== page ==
Our Thoracic Surgery centers are dedicated to providing high-quality care to you and your loved ones. Multidisciplinary teams, made up of surgeons, radiologists, medical and radiation oncologists, nurses, other medical staff and coordinators, all work together to maximize care.
The VATS procedure involves using a videoscope which is a long, thin tube with a camera attached. This tube and other small surgical instruments are inserted into your chest through small cuts made between your ribs.
The types of lung surgery are:
- Wedge resection – The surgeon removes a small, wedge-shaped piece of the lung that contains the lung cancer, as well as a small margin of healthy tissue around the cancer. This surgery is most often performed when lung function would be seriously reduced by removing an entire lung.
- Segmentectomy – The surgeon removes a segment of the lung, which involves dissection of the smaller blood vessels and bronchi in the peripheral portion of the lung. This surgery is performed more commonly in order to preserve as much lung tissue in patients with limited lung function.
- Lobectomy – The right lung has three lobes and the left lung has two lobes. A lobectomy removes the entire lobe of the lung containing the cancer. Your lungs can still function with the remaining lobes.
- Pneumonectomy – In this procedure, the surgeon removes the entire lung containing the lung cancer – lobes and all. This surgery is done only when needed, because it greatly reduces overall lung function.
- Sleeve resection – The surgeon removes the cancerous part of the bronchus, the part of the trachea or windpipe that branches off into each of the lungs, and then reconnects the healthy ends.
The esophagus is the tube that carries food and liquid from the top of your throat to the entrance of your stomach. There are two types of esophageal cancer: squamous cell carcinoma and adenocarcinoma.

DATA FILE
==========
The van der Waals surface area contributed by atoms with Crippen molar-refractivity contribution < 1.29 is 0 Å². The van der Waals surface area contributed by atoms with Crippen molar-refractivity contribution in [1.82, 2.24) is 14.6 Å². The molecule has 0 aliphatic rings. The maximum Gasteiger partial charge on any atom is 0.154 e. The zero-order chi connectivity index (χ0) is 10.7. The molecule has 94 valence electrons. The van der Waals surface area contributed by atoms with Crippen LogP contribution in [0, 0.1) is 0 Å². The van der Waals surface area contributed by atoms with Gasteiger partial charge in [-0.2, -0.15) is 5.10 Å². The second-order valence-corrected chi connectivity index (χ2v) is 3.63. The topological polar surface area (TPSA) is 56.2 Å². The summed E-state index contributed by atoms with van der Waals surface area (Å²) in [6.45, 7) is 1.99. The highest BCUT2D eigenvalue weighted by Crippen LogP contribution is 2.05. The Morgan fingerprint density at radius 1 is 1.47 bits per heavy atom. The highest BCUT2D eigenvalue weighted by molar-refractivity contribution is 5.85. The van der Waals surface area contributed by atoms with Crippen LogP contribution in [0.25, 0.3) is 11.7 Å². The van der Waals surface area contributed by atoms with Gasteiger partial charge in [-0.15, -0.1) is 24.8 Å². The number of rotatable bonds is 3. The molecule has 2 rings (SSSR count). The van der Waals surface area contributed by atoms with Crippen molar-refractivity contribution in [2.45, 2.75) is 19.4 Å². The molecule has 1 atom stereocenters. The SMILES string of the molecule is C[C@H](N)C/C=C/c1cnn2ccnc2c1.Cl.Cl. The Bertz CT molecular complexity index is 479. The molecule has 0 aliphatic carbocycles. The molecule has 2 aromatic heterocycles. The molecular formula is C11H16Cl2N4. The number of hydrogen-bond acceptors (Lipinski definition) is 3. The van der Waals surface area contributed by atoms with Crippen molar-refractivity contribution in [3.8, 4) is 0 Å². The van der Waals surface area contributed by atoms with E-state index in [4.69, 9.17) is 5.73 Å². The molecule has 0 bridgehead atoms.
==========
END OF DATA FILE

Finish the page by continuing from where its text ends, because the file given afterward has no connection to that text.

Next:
Standard treatment options for esophageal cancer include surgery, chemotherapy, radiation therapy, targeted therapy, and endoscopic treatments.
If the tumor has made it difficult or impossible for you to eat, you may receive nutrients through an intravenous (IV) line or feeding tube until you are able to eat on your own.
If you have a narrow or blocked esophagus, you may undergo a procedure in which the esophagus is opened with a mesh tube called a stent. The stent is placed into your esophagus to keep it open and allow you to swallow.
We will discuss your treatment options with you in advance and develop a plan that’s right for you.
Chest Wall Tumors
Malignant chest wall cancers can originate from the ribs or other areas of the chest wall. Over half of these tumors arise from other sites of the body or are extensions of a tumor occurring elsewhere in your body.
We treat these tumors with a combination of surgery, chemotherapy and/or radiation treatment.
Our specialists will individually counsel you regarding the proper treatment options for you and offer up-to-date treatment procedures, including clinical trials. Our thoracic surgeons, medical, and radiation oncologists meet frequently to discuss the progress of our patients with chest wall tumors in order to maintain the highest standards of care and share best practices.
Pleural Cancer (Mesothelioma)
Mesothelioma is a type of cancer that develops in the outer lining of internal organs, especially the lungs and internal chest wall.
Approximately 2,000 new patients every year are diagnosed with mesothelioma. Our mission is to offer state-of-the-art treatment to patients with malignant mesothelioma.
With our extensive experience, our team can provide support to those suffering from this disease. Our focus on delivering treatment from many different areas, such as surgery, radiation, and chemotherapy, may help extend survival time, as well as minimize cancer-related symptoms.